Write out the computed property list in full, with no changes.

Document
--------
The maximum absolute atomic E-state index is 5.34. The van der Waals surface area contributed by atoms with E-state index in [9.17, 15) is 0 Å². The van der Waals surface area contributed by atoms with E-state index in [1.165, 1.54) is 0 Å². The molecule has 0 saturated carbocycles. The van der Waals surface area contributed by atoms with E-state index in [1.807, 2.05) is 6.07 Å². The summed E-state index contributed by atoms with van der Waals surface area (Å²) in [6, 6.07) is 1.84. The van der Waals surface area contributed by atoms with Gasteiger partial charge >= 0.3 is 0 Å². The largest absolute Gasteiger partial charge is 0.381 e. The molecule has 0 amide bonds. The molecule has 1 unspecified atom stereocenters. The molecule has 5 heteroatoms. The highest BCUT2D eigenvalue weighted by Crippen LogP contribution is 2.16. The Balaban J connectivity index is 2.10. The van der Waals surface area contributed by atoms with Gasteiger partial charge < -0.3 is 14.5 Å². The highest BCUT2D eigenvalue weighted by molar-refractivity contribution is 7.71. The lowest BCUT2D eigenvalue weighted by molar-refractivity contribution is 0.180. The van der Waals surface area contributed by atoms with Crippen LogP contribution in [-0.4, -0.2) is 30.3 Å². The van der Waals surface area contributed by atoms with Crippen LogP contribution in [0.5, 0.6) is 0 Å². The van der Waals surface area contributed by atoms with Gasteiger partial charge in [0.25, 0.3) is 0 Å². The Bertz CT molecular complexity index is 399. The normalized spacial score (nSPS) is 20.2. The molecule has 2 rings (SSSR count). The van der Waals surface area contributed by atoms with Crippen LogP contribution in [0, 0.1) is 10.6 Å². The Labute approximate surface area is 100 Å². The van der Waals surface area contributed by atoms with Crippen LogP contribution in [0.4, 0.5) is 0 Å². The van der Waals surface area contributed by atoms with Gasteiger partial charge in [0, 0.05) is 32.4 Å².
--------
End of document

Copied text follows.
The maximum absolute atomic E-state index is 5.34. The van der Waals surface area contributed by atoms with E-state index in [9.17, 15) is 0 Å². The van der Waals surface area contributed by atoms with E-state index in [1.165, 1.54) is 0 Å². The molecule has 0 saturated carbocycles. The van der Waals surface area contributed by atoms with E-state index in [1.807, 2.05) is 6.07 Å². The summed E-state index contributed by atoms with van der Waals surface area (Å²) in [6, 6.07) is 1.84. The van der Waals surface area contributed by atoms with Gasteiger partial charge >= 0.3 is 0 Å². The largest absolute Gasteiger partial charge is 0.381 e. The molecule has 0 amide bonds. The molecule has 1 unspecified atom stereocenters. The molecule has 5 heteroatoms. The highest BCUT2D eigenvalue weighted by Crippen LogP contribution is 2.16. The Balaban J connectivity index is 2.10. The van der Waals surface area contributed by atoms with Gasteiger partial charge < -0.3 is 14.5 Å². The highest BCUT2D eigenvalue weighted by molar-refractivity contribution is 7.71. The lowest BCUT2D eigenvalue weighted by molar-refractivity contribution is 0.180. The van der Waals surface area contributed by atoms with Crippen LogP contribution in [-0.4, -0.2) is 30.3 Å². The van der Waals surface area contributed by atoms with Crippen LogP contribution in [0.5, 0.6) is 0 Å². The van der Waals surface area contributed by atoms with Gasteiger partial charge in [0.25, 0.3) is 0 Å². The Bertz CT molecular complexity index is 399. The normalized spacial score (nSPS) is 20.2. The molecule has 2 rings (SSSR count). The van der Waals surface area contributed by atoms with Crippen LogP contribution in [0, 0.1) is 10.6 Å². The Labute approximate surface area is 100 Å². The van der Waals surface area contributed by atoms with Crippen LogP contribution in [0.4, 0.5) is 0 Å². The van der Waals surface area contributed by atoms with Gasteiger partial charge in [0, 0.05) is 32.4 Å².